BUFFALO, N.Y. (WIVB)–Police officers in New York will be under more public scrutiny now that their disciplinary records are considered open records.
New’s 4 Investigates took a deeper look into the record of a police lieutenant involved in an incident last month.
Lt. Mike DeLong’s disciplinary record became public Tuesday, the first city cop in decades to have his 20-year career scrutinized by the public.
That’s because Governor Andrew Cuomo repealed what was called the 50A Law, which shielded police disciplinary records from the public.
News 4 Investigates obtained DeLong’s file through a Freedom of Information Law request after an incident last month caught on video showed DeLong accosting a female who was lawfully recording a police encounter in Buffalo.
DeLong’s record shows he has at least 36 complaints filed against him for alleged use of force, off-duty domestic issues, not following procedures, and other issues.
Of those complaints, 22 were not sustained, which means the police department was not able to gather enough proof that he was or was not at fault.
However, he was suspended four times before the incident last month. In 2008 for a use of force complaint, In 2014 for off duty conduct.
He was again suspended in 2017 for violating the departments’ sick policies, and more recently in 2018 for an off-duty domestic incident.
His first suspension was for a June 17, 2008, use of force complaint. He served two days without pay for that incident. Police did not release any details about this case.
DeLong was suspended again for off-duty conduct on May 25, 2014, that is not described in his record. He served a one-day suspension without pay.
DeLong served another one-day suspension without pay for a February 9, 2017, violation of the department’s sick confinement policies.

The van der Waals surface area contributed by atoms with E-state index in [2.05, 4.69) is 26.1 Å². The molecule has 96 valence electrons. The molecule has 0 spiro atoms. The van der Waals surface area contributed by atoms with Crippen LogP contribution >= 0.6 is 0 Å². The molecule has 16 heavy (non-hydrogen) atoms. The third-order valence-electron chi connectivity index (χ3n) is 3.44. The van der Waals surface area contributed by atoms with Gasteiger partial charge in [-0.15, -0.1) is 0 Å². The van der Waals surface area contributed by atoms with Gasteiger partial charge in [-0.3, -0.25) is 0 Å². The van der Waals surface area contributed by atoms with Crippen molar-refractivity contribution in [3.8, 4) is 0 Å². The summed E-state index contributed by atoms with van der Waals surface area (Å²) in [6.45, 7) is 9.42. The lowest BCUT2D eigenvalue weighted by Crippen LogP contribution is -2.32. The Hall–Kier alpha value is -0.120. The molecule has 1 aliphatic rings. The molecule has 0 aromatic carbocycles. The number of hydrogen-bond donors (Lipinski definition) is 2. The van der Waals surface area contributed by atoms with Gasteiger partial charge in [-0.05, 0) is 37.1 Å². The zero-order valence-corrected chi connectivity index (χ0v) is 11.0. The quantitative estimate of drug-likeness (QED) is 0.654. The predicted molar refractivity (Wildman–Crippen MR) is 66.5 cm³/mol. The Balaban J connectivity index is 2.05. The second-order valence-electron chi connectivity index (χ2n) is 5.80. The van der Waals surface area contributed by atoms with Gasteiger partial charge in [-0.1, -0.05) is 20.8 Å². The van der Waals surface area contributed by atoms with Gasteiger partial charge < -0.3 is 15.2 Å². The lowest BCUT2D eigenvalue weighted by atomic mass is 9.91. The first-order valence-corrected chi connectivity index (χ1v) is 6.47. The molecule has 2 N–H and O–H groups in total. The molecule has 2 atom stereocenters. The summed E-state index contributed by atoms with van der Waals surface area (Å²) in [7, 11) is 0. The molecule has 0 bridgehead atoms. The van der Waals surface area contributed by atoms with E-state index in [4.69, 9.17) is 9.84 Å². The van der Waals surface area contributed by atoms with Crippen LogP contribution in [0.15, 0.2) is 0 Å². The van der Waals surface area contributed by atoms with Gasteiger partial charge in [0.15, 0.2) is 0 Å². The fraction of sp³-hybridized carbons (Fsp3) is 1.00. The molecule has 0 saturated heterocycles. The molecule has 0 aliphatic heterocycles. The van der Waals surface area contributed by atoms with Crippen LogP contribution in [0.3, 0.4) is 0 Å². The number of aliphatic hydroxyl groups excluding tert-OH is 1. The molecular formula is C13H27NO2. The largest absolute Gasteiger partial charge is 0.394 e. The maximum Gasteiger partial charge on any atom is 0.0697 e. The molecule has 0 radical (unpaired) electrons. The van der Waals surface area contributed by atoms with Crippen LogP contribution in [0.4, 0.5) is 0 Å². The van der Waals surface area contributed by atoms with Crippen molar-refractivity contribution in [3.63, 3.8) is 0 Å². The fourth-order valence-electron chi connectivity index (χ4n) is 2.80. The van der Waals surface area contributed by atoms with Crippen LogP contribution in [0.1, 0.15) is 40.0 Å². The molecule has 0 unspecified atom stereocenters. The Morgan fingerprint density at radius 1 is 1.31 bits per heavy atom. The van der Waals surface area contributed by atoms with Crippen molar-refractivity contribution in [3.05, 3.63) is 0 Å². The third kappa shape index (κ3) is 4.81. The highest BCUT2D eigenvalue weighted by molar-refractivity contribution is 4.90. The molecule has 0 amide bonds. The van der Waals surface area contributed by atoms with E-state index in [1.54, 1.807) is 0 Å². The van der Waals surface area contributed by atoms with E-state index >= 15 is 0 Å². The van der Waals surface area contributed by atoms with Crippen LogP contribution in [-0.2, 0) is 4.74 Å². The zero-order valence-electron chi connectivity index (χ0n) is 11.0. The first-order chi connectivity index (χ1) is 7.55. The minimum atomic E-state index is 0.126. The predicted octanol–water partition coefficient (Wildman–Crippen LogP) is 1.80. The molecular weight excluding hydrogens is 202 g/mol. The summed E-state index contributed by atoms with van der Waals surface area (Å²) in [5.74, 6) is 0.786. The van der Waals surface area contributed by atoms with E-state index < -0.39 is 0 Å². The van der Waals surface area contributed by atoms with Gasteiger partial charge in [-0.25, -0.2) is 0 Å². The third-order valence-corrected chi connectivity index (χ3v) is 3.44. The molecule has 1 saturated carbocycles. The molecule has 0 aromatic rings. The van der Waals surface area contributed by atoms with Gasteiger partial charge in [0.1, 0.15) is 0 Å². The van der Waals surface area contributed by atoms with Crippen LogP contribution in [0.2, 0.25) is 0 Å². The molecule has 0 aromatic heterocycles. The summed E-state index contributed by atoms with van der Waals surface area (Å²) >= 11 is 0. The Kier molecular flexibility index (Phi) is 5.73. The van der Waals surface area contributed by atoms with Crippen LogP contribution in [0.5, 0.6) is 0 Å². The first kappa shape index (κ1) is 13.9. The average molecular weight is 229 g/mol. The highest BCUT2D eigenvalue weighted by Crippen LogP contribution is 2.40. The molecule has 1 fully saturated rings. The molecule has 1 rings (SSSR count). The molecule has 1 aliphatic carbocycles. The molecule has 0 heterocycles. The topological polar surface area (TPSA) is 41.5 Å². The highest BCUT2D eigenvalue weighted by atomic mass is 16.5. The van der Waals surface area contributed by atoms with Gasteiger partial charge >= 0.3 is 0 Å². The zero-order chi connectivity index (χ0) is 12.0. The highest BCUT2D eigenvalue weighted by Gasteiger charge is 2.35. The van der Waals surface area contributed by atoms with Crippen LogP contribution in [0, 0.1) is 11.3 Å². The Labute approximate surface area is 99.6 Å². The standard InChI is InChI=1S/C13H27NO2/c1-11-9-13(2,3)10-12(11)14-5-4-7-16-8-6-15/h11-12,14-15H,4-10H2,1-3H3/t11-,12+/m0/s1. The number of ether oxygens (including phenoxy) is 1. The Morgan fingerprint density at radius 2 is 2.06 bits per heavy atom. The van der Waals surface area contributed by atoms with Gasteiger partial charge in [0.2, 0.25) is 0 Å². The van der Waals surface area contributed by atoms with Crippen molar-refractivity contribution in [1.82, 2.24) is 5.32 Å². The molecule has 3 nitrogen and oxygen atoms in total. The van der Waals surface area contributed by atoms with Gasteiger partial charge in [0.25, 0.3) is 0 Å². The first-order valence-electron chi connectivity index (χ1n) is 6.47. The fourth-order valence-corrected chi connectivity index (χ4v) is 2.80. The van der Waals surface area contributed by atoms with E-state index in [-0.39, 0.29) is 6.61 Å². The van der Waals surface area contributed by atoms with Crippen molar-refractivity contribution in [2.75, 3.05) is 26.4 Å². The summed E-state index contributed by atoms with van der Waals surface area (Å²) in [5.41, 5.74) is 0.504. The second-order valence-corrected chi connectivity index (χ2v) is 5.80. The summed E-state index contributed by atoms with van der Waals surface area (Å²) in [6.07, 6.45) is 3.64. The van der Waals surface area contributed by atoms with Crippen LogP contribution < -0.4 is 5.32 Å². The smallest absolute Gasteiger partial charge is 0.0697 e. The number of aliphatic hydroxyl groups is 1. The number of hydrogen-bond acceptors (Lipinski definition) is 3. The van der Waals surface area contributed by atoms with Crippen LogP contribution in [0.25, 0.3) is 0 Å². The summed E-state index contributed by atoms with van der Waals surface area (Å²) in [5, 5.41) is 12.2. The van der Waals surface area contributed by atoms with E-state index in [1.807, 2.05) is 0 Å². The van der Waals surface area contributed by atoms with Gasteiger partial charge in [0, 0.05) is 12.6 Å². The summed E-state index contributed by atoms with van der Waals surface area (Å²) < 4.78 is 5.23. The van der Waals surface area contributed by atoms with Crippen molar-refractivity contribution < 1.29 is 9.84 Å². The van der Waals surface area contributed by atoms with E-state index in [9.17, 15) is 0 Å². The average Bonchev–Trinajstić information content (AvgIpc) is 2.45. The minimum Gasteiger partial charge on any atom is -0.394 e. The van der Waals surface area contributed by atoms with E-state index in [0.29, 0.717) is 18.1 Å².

The lieutenant was suspended again for 30 days without pay for an off-duty domestic incident on March 16, 2018. No details about this incident were released by the police department.
In addition, DeLong was reprimanded or forced into conference by his superiors at least 10 times during his career.
Once his disciplinary record became public Tuesday, dozens of people on social media wondered how he retained his job through those incidents.
News 4 was unable to get an answer to that question. The Buffalo Police Department does not comment on personnel matters and PBA President John Evans did not return messages seeking comment.
But we have been told that language in the union contract makes it very difficult to fire a police officer, even one with four suspensions on his record.
DeLong remains on a fifth suspension, this one 30 days, for the incident last month.
The department’s investigation is ongoing, and there’s no word if DeLong will return to work. One police source said he is close to retirement and that may be an option for him.
Dan Telvock is an award-winning investigative producer and reporter who has been part of the News 4 team since 2018. See more of his work here.